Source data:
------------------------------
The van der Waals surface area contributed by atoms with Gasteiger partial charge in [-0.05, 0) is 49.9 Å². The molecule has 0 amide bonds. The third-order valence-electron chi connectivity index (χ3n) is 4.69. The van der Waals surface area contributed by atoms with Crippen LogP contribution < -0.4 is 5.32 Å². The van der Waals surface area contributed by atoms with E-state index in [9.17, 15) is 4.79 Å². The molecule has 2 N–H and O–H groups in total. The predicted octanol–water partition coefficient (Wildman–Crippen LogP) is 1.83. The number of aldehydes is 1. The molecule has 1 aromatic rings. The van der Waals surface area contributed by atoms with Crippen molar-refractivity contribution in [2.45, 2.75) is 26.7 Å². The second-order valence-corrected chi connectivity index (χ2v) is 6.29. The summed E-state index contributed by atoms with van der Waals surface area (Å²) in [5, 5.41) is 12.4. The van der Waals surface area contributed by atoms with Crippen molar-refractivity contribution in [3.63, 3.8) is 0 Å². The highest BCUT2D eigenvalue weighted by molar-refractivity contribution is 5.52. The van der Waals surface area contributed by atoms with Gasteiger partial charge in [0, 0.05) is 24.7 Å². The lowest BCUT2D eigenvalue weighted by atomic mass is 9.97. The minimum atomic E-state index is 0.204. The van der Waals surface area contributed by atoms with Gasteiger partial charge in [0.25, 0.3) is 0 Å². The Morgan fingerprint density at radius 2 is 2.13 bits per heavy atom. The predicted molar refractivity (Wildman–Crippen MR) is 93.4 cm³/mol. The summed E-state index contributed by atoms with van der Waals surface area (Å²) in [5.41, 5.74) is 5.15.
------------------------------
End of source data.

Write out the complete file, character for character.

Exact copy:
The van der Waals surface area contributed by atoms with Gasteiger partial charge in [-0.05, 0) is 49.9 Å². The molecule has 0 amide bonds. The third-order valence-electron chi connectivity index (χ3n) is 4.69. The van der Waals surface area contributed by atoms with Crippen LogP contribution < -0.4 is 5.32 Å². The van der Waals surface area contributed by atoms with E-state index in [9.17, 15) is 4.79 Å². The molecule has 2 N–H and O–H groups in total. The predicted octanol–water partition coefficient (Wildman–Crippen LogP) is 1.83. The number of aldehydes is 1. The molecule has 1 aromatic rings. The van der Waals surface area contributed by atoms with Crippen molar-refractivity contribution in [2.45, 2.75) is 26.7 Å². The second-order valence-corrected chi connectivity index (χ2v) is 6.29. The summed E-state index contributed by atoms with van der Waals surface area (Å²) in [5, 5.41) is 12.4. The van der Waals surface area contributed by atoms with Crippen molar-refractivity contribution in [3.63, 3.8) is 0 Å². The highest BCUT2D eigenvalue weighted by molar-refractivity contribution is 5.52. The van der Waals surface area contributed by atoms with Gasteiger partial charge in [0, 0.05) is 24.7 Å². The lowest BCUT2D eigenvalue weighted by atomic mass is 9.97. The minimum atomic E-state index is 0.204. The van der Waals surface area contributed by atoms with Gasteiger partial charge in [0.25, 0.3) is 0 Å². The Morgan fingerprint density at radius 2 is 2.13 bits per heavy atom. The predicted molar refractivity (Wildman–Crippen MR) is 93.4 cm³/mol. The summed E-state index contributed by atoms with van der Waals surface area (Å²) in [5.41, 5.74) is 5.15.